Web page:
Results of Nebraska ethanol study released, new DMV services announced

Pete Ricketts
Posted at 10:04 AM, Mar 08, 2021
and last updated 2021-03-08 12:25:42-05

LINCOLN, Neb. (KMTV) - Nebraska Governor Pete Ricketts held a press conference Monday where he and other officials discussed a rollout of new DMV services and an ethanol study conducted in the state.

The E30 demonstration project, which started in 2019 and was approved by the United States Environmental Protection Agency, studied the use of higher ethanol blends in conventional vehicles.

In the study, E30 was used in a variety of state vehicles and in some with the Nebraska State Patrol.

Monitors were installed on the vehicles to track how E30 worked. Data was extracted and worked with by UNL researchers to analyze the effects of E30.

Gov. Ricketts said E30 would help the environment by reducing carbon black emissions from tailpipes by 40%. Officials added the use of higher ethanol blends in vehicles would also help Nebraska’s farmers and ranchers.

Results of the study found that there were no observable negative impacts on vehicles that used E30; however, E30 has not yet been approved for use in non-fuel flex vehicles. The full report will be released to the public at a later time.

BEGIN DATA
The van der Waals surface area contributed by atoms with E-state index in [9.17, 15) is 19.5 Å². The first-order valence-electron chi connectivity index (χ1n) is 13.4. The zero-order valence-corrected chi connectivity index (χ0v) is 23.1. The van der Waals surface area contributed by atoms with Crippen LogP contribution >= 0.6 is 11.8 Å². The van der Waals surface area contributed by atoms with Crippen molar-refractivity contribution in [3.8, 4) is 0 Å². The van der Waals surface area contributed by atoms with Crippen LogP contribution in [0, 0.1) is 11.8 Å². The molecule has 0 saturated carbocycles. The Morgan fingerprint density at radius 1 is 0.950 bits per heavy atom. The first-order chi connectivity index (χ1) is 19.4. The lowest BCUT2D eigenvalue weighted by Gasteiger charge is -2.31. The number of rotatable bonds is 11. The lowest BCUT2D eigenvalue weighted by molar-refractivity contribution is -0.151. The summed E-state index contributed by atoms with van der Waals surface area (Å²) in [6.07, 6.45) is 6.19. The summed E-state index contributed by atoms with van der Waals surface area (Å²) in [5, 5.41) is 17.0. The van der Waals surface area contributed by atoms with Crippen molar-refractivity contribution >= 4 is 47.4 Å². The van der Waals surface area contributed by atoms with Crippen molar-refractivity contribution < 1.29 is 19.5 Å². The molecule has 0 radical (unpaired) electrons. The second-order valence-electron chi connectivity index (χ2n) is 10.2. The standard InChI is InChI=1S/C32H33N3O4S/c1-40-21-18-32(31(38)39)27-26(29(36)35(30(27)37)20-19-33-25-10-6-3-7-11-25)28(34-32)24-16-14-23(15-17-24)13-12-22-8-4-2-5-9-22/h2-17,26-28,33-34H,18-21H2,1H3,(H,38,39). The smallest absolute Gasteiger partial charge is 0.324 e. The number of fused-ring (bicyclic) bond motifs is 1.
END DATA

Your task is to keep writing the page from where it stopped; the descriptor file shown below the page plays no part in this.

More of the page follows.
Additionally, three new state Department of Motor Vehicle services were announced, designed to save users time.

One service involves e-fleet management, which would allow businesses who own 25 or more vehicles to renew registration in one transaction.

E-dealer services were announced, which provides a way for dealers and insurance companies to electronically get vehicle titles to customers. This service will reduce the time it takes to get titles issued and helps businesses sell vehicles more quickly.

Real-time electronic submissions of SR22 forms were also announced, which are documents required to be filed by insurance companies to get licenses reinstated. Previously, the process was done by mail. Through electronic submissions, licenses can be immediately reinstated.

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